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Killer Bees

Companies or individuals that assist a company in avoiding a hostile takeover

What are Killer Bees?

In the mergers and acquisitions landscape, “killer bees” refers to companies or individuals that assist a company in avoiding a hostile takeover. They are similar to white knights, but utilize a much wider range of takeover defense strategies. Killer bees derive their name partially from the fact that they typically act very aggressively with the hostile takeover defenses they employ.

 

Killer Bees

 

Summary

  • Killer bees help takeover targets successfully fend off a hostile takeover attempt
  • They typically use very aggressive takeover defense tactics
  • A killer bee may be an individual (such as an attorney) or a firm (such as an investment bank)

The Nature of Killer Bees

The precise nature of a killer bee can vary widely. A killer bee may be anything from a private individual to an attorney or law firm, an accountant, a consulting firm, or an investment bank.

Whatever form the killer bee comes in, its sole purpose is to devise and help execute a plan that enables a target company to foil a hostile takeover attempt. They aim to either (A) make the takeover target prohibitively difficult and/or expensive to acquire, or (B) render it so unattractive that the potential acquirer loses interest in pursuing the takeover.

 

Killer Tactics

The takeover defense tactics used by killer bees are determined by their assessment of the specific takeover situation they are confronted with. Killer bees employ whatever takeover defense they deem most likely to succeed.

A secondary consideration is that of helping the targeted company suffer the least amount of expense or damage necessary to fend off the hostile takeover. However, that secondary consideration runs a distant second to the primary goal of thwarting the takeover.

 

Two popular killer bee strategies are the Pac-Man Defense and the People Poison Pill.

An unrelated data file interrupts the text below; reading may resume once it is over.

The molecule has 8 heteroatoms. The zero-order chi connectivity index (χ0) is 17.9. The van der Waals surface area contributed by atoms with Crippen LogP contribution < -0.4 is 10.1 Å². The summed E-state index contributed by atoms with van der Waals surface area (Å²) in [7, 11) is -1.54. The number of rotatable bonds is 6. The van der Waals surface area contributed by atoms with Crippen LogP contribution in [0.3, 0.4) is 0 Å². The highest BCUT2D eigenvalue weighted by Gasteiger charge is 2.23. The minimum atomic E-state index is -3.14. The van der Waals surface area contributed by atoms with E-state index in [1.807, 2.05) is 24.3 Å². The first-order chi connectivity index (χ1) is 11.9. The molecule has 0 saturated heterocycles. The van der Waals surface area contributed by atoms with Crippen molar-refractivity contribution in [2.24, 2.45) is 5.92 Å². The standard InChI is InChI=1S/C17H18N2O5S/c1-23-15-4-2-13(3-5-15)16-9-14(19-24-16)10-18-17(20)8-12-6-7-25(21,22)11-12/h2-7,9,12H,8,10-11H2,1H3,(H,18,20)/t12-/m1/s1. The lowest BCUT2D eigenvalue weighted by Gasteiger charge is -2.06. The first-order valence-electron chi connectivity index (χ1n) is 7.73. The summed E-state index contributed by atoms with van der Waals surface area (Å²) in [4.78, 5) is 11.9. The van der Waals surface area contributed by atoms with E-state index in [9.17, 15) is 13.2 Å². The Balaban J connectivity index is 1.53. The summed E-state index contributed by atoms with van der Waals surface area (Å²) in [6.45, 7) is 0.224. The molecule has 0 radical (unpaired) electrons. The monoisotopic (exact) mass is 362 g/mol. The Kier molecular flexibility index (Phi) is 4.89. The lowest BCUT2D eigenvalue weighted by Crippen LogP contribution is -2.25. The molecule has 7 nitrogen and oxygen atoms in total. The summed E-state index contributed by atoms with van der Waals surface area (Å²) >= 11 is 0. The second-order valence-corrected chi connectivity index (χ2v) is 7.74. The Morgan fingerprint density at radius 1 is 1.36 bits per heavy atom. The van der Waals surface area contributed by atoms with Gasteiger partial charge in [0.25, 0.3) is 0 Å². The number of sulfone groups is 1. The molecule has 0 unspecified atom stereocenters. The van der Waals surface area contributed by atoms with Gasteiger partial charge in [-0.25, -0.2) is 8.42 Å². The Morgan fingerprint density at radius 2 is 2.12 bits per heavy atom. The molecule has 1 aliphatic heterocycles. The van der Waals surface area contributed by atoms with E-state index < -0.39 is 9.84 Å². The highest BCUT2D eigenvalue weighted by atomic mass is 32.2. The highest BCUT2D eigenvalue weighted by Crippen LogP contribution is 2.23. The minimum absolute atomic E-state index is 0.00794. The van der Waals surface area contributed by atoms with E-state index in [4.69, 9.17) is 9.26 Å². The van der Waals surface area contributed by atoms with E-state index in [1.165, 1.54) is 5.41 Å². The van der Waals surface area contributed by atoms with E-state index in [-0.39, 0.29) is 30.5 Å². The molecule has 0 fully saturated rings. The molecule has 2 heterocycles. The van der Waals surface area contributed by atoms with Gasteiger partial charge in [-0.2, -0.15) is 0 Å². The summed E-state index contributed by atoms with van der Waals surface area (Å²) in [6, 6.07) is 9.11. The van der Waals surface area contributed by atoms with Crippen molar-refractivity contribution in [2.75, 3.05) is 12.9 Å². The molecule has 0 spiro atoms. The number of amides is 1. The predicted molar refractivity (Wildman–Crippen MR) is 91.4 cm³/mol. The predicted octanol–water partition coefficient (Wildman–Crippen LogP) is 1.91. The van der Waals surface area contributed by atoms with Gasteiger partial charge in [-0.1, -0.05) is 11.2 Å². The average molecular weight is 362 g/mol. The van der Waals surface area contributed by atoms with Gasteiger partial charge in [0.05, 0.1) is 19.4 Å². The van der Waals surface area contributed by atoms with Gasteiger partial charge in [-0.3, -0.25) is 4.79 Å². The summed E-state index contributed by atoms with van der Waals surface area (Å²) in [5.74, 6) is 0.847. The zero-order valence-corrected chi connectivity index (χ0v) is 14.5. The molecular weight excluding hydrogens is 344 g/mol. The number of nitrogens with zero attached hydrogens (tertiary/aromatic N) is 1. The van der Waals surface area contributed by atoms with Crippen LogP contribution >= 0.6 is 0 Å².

1. Pac-Man Defense

The “Pac-Man Defense” is a particularly aggressive takeover defense strategy, one in which the target company attempts to turn the tables on its potential acquirer.

As the acquirer is attempting to buy up enough shares to obtain a controlling interest in the target company, the target begins employing the same strategy against the aspiring acquirer – buying up shares of its stock, aiming to gain a controlling interest over the acquiring company. Faced with the threat of losing control of its own destiny, the acquirer may back off and abandon its hostile takeover attempt.

 

2. People Poison Pill

Another extreme strategy that may be recommended by a killer bee is that of the “People Poison Pill.” In this strategy, the killer bee advises the target company to amend its corporate charter to require the resignation of all key managing or executive individuals in the event of a hostile takeover. This can be a very effective strategy if the takeover company employs a number of key personnel who are considered vital to its ongoing success.

For example, a software firm’s head of product development, who has been responsible for the creation of all its major products, may be considered indispensable to the company’s ongoing successful operation. Faced with the loss of such individuals and the prospect of having to form an entirely new management team that is unfamiliar with the target company’s business, the acquirer may decide it no longer sees the takeover target as desirable.

 

Additional Resources

We hope you’ve enjoyed reading CFI’s explanation of killer bees.CFI offers the Financial Modeling & Valuation Analyst (FMVA)™ certification program for those looking to take their careers to the next level. To keep learning and advancing your career, the following CFI resources will be helpful:

  • Black Knight
  • M&A Considerations and Implications
  • Pre-Offer Defense Mechanism
  • Post-Offer Defense Mechanism

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